Most women expect that they will adjust to the arrival of their new baby fairly easily. However, for about 10-28% of mothers, the birth or adoption of a baby may mark a change in their lives which is quite distressing. They may feel a range of emotions from numbness and sadness to irritability, confusion and anxiety. These feelings may be an indication of postpartum depression (PPD).
PPD is often characterized by despondency, emotional instability, tearfulness, feelings of inadequacy and the inability to cope. It may occur shortly after the arrival of a new baby or many months later. For some women, symptoms may begin in pregnancy
PPD is not to be mistaken with the transient “blues” experienced by many women following childbirth. The “blues” usually only last about 3 to 7 days, and go away without treatment. PPD, on the other hand, is more than a depressed mood and it continues for an extended period of time.
If you think you may have postpartum depression, get help. You cannot deal with this on your own. There is help that will make a difference and you need to talk to your doctor, public health nurse or midwife.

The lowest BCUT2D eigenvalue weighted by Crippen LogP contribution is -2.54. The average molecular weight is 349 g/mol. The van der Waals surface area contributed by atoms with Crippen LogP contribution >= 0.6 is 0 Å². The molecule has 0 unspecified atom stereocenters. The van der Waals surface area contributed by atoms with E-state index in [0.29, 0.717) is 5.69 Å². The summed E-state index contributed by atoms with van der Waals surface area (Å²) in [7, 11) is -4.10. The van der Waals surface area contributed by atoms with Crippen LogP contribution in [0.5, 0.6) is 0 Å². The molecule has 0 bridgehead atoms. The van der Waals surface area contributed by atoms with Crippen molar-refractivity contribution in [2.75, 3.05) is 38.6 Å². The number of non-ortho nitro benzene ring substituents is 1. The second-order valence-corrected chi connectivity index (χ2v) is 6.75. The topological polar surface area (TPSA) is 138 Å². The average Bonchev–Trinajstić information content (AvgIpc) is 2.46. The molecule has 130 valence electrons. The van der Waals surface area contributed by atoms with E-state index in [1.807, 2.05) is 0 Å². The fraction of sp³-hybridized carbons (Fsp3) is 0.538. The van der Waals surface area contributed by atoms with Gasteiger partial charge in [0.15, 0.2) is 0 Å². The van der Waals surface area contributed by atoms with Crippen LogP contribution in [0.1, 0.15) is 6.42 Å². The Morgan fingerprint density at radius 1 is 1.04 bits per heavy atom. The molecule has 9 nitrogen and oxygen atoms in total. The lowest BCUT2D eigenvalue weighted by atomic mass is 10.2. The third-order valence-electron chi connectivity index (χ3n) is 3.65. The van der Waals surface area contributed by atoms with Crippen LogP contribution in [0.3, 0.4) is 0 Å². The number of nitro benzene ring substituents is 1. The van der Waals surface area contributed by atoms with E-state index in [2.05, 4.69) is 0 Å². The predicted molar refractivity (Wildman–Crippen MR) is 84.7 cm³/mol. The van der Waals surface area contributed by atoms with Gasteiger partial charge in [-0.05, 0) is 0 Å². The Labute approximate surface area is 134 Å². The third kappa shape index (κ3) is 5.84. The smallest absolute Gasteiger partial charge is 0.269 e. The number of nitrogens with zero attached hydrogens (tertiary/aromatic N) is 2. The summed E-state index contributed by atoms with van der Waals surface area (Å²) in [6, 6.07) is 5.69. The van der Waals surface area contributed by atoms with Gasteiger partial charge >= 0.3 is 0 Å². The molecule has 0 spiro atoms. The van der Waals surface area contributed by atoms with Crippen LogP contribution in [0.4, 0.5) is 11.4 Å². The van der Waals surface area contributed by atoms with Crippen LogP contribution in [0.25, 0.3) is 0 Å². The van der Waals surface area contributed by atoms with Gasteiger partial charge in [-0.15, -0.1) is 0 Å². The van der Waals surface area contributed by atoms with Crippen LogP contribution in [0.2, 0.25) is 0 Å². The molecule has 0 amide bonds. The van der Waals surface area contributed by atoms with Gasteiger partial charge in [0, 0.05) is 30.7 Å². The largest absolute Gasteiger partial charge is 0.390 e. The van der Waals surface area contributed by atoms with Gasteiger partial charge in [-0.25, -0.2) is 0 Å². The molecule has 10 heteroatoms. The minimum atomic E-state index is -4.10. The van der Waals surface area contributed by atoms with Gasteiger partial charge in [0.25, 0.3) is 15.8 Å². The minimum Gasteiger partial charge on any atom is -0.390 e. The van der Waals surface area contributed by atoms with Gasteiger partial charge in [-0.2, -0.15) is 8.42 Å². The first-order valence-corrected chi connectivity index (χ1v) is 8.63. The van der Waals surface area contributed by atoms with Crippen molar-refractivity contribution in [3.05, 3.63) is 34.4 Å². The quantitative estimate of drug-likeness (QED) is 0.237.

A few other things you can do in your life to hep you feel better are:
- Find a support system of people who understand how you feel
- Find some time for yourself every day when you get go for walk, call a close friend or go for coffee by yourself without the baby
- Be sure to get enough sleep, eat well and get out for some exercise regularly
- Be sure to talk about how your feeling, no matter how silly, sad or angry you are feeling
- Attend a local parenting group in your area. The best way to overcome PPS is to share stories with other mothers who are mostly going through the same situations and feelings
The first step to helping yourself is talking to someone. If you think you have depression, contact your doctor, your public health nurse, or a postpartum support group. For more information or support groups in your area please call The Pacific Post Partum Society 604-255-7999 or visit their website at www.postpartum.org.
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